Does this news surprise you?

Over the weekend I heard a podcast in which social scientist, Brene Brown, was describing her team’s research into the average person’s understanding of their own emotions.

Of the 100’s of distinct human emotions, they wanted to learn how many emotions people recognize when they are experiencing them.

They polled 7000 people and expected the average number of recognized emotions to be about 7 or 8.

What they found was that most people recognized only 3.

Happy, sad and pissed off.

This finding indicates how much of our complex emotional world we are unaware of or able to describe.

As surprising as this finding may be, it makes sense to me because in order to recognize the differences between emotions, we have to feel them.

And we have never been encouraged to do this. No one has taught us how.

Emotions are sensations in our bodies and so feeling an emotion means noticing the physical-like qualities it has.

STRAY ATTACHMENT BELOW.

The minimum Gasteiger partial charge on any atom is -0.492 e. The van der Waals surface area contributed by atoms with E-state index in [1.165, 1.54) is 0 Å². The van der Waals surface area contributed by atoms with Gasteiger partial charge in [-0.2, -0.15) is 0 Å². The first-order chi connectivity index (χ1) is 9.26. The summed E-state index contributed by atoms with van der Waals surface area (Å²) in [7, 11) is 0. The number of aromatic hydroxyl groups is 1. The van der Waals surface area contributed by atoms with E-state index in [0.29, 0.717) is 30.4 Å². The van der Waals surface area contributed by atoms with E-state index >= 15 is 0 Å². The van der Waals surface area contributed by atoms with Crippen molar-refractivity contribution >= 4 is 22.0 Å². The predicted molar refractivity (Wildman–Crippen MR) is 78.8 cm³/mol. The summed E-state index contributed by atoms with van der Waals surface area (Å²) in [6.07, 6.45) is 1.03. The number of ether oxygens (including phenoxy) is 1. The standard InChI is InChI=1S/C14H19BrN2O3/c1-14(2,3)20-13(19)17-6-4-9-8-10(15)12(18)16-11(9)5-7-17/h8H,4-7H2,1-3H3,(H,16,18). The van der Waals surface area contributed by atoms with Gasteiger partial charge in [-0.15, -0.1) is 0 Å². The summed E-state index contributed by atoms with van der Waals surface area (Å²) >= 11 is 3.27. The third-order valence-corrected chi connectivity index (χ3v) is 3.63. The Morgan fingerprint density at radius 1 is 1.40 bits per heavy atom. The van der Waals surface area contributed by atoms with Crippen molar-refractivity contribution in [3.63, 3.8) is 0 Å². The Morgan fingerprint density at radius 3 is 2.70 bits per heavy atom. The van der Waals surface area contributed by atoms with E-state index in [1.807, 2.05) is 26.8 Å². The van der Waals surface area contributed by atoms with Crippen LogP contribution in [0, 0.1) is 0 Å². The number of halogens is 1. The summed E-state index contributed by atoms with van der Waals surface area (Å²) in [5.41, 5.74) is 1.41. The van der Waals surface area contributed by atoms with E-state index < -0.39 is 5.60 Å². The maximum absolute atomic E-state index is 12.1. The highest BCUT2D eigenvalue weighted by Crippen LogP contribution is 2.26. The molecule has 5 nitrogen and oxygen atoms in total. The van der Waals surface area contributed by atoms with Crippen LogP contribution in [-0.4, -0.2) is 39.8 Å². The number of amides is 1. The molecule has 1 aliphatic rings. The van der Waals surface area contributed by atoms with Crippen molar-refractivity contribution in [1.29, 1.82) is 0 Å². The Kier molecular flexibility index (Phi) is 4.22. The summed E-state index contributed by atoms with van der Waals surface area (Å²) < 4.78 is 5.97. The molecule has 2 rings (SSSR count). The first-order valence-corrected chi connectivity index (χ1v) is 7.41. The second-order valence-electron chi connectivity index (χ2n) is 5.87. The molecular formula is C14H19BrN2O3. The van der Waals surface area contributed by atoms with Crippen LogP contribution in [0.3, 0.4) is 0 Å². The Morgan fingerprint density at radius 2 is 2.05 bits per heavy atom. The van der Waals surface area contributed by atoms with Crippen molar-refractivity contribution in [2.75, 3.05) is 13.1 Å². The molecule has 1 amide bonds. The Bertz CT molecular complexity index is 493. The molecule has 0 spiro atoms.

Is this feeling a tightness in my belly? Is it a heavy pressure in my chest? Does this feeling buzz? Is it stationary or does it move? Is the quality of this feeling soft and squishy or something entirely different?

As I learned to feel my own feelings, I discovered a great surprise.

By being actively curious about the qualities of an uncomfortable emotion, those very qualities would start to change. The pressure would release, the hardness would soften, the movement would still. My simple presence to the qualities of a feeling would change the feeling.

I learned that as I would feel a feeling, I would heal that feeling.

Our emotions are made of our own energy and they are safe to feel. And as we learn to do this, we start to gain the knowledge and power to influence them.

This week in my online community we are testing the notion that it is safe and healthy to feel our emotions. If you aren't already in there, you are welcome to join us!